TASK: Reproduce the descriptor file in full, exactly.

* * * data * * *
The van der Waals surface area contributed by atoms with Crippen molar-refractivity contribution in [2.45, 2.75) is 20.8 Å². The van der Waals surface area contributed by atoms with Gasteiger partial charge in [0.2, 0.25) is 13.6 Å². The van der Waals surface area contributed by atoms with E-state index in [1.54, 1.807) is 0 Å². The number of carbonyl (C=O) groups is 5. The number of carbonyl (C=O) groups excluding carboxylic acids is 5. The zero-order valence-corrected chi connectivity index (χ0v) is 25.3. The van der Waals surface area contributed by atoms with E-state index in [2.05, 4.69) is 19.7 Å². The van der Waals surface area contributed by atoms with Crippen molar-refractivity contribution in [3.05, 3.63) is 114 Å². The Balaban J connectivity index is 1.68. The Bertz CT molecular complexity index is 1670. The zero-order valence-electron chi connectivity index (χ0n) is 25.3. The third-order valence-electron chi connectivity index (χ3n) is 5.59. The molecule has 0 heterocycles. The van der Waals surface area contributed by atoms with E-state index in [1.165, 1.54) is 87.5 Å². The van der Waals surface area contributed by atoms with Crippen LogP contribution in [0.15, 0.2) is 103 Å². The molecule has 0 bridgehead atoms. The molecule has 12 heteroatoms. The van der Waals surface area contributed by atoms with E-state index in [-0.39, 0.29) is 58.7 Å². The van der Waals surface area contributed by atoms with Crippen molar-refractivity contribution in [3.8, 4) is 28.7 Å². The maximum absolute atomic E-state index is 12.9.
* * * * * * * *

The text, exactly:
The van der Waals surface area contributed by atoms with Crippen molar-refractivity contribution in [2.45, 2.75) is 20.8 Å². The van der Waals surface area contributed by atoms with Gasteiger partial charge in [0.2, 0.25) is 13.6 Å². The van der Waals surface area contributed by atoms with E-state index in [1.54, 1.807) is 0 Å². The number of carbonyl (C=O) groups is 5. The number of carbonyl (C=O) groups excluding carboxylic acids is 5. The zero-order valence-corrected chi connectivity index (χ0v) is 25.3. The van der Waals surface area contributed by atoms with E-state index in [2.05, 4.69) is 19.7 Å². The van der Waals surface area contributed by atoms with Crippen molar-refractivity contribution in [3.05, 3.63) is 114 Å². The Balaban J connectivity index is 1.68. The Bertz CT molecular complexity index is 1670. The zero-order valence-electron chi connectivity index (χ0n) is 25.3. The third-order valence-electron chi connectivity index (χ3n) is 5.59. The molecule has 0 heterocycles. The van der Waals surface area contributed by atoms with E-state index in [1.165, 1.54) is 87.5 Å². The van der Waals surface area contributed by atoms with Crippen LogP contribution in [0.15, 0.2) is 103 Å². The molecule has 0 bridgehead atoms. The molecule has 12 heteroatoms. The van der Waals surface area contributed by atoms with E-state index in [-0.39, 0.29) is 58.7 Å². The van der Waals surface area contributed by atoms with Crippen molar-refractivity contribution in [3.8, 4) is 28.7 Å². The maximum absolute atomic E-state index is 12.9.